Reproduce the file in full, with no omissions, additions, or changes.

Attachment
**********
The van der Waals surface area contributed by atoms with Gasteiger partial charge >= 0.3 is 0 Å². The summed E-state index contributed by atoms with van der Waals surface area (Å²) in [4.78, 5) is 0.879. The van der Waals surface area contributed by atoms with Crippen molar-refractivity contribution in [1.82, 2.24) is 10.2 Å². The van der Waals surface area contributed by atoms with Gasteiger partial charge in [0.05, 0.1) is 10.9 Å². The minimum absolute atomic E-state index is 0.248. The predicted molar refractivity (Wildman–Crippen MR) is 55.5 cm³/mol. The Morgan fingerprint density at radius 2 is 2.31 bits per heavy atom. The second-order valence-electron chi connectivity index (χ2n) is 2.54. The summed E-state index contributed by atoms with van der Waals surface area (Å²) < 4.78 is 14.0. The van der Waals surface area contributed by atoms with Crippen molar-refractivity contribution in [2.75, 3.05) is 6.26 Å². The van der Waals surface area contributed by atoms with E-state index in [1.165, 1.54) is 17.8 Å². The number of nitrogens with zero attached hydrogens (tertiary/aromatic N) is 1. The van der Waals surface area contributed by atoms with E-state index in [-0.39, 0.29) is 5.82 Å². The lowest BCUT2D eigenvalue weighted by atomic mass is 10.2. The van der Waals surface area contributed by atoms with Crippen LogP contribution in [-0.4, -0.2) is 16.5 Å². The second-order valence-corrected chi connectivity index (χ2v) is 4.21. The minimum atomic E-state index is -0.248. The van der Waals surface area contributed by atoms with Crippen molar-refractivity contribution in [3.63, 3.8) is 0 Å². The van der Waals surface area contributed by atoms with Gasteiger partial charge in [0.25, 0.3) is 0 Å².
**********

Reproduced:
The van der Waals surface area contributed by atoms with Gasteiger partial charge >= 0.3 is 0 Å². The summed E-state index contributed by atoms with van der Waals surface area (Å²) in [4.78, 5) is 0.879. The van der Waals surface area contributed by atoms with Crippen molar-refractivity contribution in [1.82, 2.24) is 10.2 Å². The van der Waals surface area contributed by atoms with Gasteiger partial charge in [0.05, 0.1) is 10.9 Å². The minimum absolute atomic E-state index is 0.248. The predicted molar refractivity (Wildman–Crippen MR) is 55.5 cm³/mol. The Morgan fingerprint density at radius 2 is 2.31 bits per heavy atom. The second-order valence-electron chi connectivity index (χ2n) is 2.54. The summed E-state index contributed by atoms with van der Waals surface area (Å²) < 4.78 is 14.0. The van der Waals surface area contributed by atoms with Crippen molar-refractivity contribution in [2.75, 3.05) is 6.26 Å². The van der Waals surface area contributed by atoms with E-state index in [1.165, 1.54) is 17.8 Å². The number of nitrogens with zero attached hydrogens (tertiary/aromatic N) is 1. The van der Waals surface area contributed by atoms with E-state index in [-0.39, 0.29) is 5.82 Å². The lowest BCUT2D eigenvalue weighted by atomic mass is 10.2. The van der Waals surface area contributed by atoms with Crippen LogP contribution in [-0.4, -0.2) is 16.5 Å². The second-order valence-corrected chi connectivity index (χ2v) is 4.21. The minimum atomic E-state index is -0.248. The van der Waals surface area contributed by atoms with Crippen molar-refractivity contribution in [3.63, 3.8) is 0 Å². The van der Waals surface area contributed by atoms with Gasteiger partial charge in [0.25, 0.3) is 0 Å².